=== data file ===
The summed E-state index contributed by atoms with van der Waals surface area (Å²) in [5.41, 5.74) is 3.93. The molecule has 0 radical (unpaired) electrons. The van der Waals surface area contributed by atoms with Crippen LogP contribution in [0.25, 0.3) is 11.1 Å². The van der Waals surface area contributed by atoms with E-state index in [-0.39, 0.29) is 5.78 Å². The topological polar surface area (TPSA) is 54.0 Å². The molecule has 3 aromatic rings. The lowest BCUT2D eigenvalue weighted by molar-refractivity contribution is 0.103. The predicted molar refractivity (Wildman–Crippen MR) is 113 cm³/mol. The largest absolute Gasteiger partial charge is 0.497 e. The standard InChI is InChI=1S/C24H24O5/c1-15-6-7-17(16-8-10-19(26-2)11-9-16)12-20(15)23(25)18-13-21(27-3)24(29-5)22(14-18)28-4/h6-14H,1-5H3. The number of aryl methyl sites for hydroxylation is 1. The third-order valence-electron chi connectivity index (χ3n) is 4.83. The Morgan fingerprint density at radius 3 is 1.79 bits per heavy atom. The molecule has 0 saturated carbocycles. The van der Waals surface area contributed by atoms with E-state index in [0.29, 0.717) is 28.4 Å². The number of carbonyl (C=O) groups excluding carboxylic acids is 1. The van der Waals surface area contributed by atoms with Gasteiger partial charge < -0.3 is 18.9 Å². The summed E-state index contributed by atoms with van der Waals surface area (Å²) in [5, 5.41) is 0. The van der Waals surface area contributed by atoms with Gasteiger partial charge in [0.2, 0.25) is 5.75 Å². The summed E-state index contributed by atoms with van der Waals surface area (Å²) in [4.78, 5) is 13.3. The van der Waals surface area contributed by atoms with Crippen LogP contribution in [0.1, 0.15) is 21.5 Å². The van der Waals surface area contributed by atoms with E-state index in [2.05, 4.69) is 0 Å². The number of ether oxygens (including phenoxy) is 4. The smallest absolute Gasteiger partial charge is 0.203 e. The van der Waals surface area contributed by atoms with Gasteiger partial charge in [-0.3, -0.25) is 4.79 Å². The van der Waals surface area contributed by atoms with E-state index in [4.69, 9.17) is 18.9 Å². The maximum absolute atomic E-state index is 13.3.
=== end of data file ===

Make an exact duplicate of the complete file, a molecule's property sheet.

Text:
The summed E-state index contributed by atoms with van der Waals surface area (Å²) in [5.41, 5.74) is 3.93. The molecule has 0 radical (unpaired) electrons. The van der Waals surface area contributed by atoms with Crippen LogP contribution in [0.25, 0.3) is 11.1 Å². The van der Waals surface area contributed by atoms with E-state index in [-0.39, 0.29) is 5.78 Å². The topological polar surface area (TPSA) is 54.0 Å². The molecule has 3 aromatic rings. The lowest BCUT2D eigenvalue weighted by molar-refractivity contribution is 0.103. The predicted molar refractivity (Wildman–Crippen MR) is 113 cm³/mol. The largest absolute Gasteiger partial charge is 0.497 e. The standard InChI is InChI=1S/C24H24O5/c1-15-6-7-17(16-8-10-19(26-2)11-9-16)12-20(15)23(25)18-13-21(27-3)24(29-5)22(14-18)28-4/h6-14H,1-5H3. The number of aryl methyl sites for hydroxylation is 1. The third-order valence-electron chi connectivity index (χ3n) is 4.83. The Morgan fingerprint density at radius 3 is 1.79 bits per heavy atom. The molecule has 0 saturated carbocycles. The van der Waals surface area contributed by atoms with E-state index in [0.29, 0.717) is 28.4 Å². The number of carbonyl (C=O) groups excluding carboxylic acids is 1. The van der Waals surface area contributed by atoms with Gasteiger partial charge < -0.3 is 18.9 Å². The summed E-state index contributed by atoms with van der Waals surface area (Å²) in [5, 5.41) is 0. The van der Waals surface area contributed by atoms with Gasteiger partial charge in [0.2, 0.25) is 5.75 Å². The summed E-state index contributed by atoms with van der Waals surface area (Å²) in [4.78, 5) is 13.3. The van der Waals surface area contributed by atoms with Crippen LogP contribution in [0.1, 0.15) is 21.5 Å². The van der Waals surface area contributed by atoms with E-state index in [2.05, 4.69) is 0 Å². The number of ether oxygens (including phenoxy) is 4. The smallest absolute Gasteiger partial charge is 0.203 e. The van der Waals surface area contributed by atoms with Gasteiger partial charge in [-0.3, -0.25) is 4.79 Å². The van der Waals surface area contributed by atoms with E-state index in [4.69, 9.17) is 18.9 Å². The maximum absolute atomic E-state index is 13.3.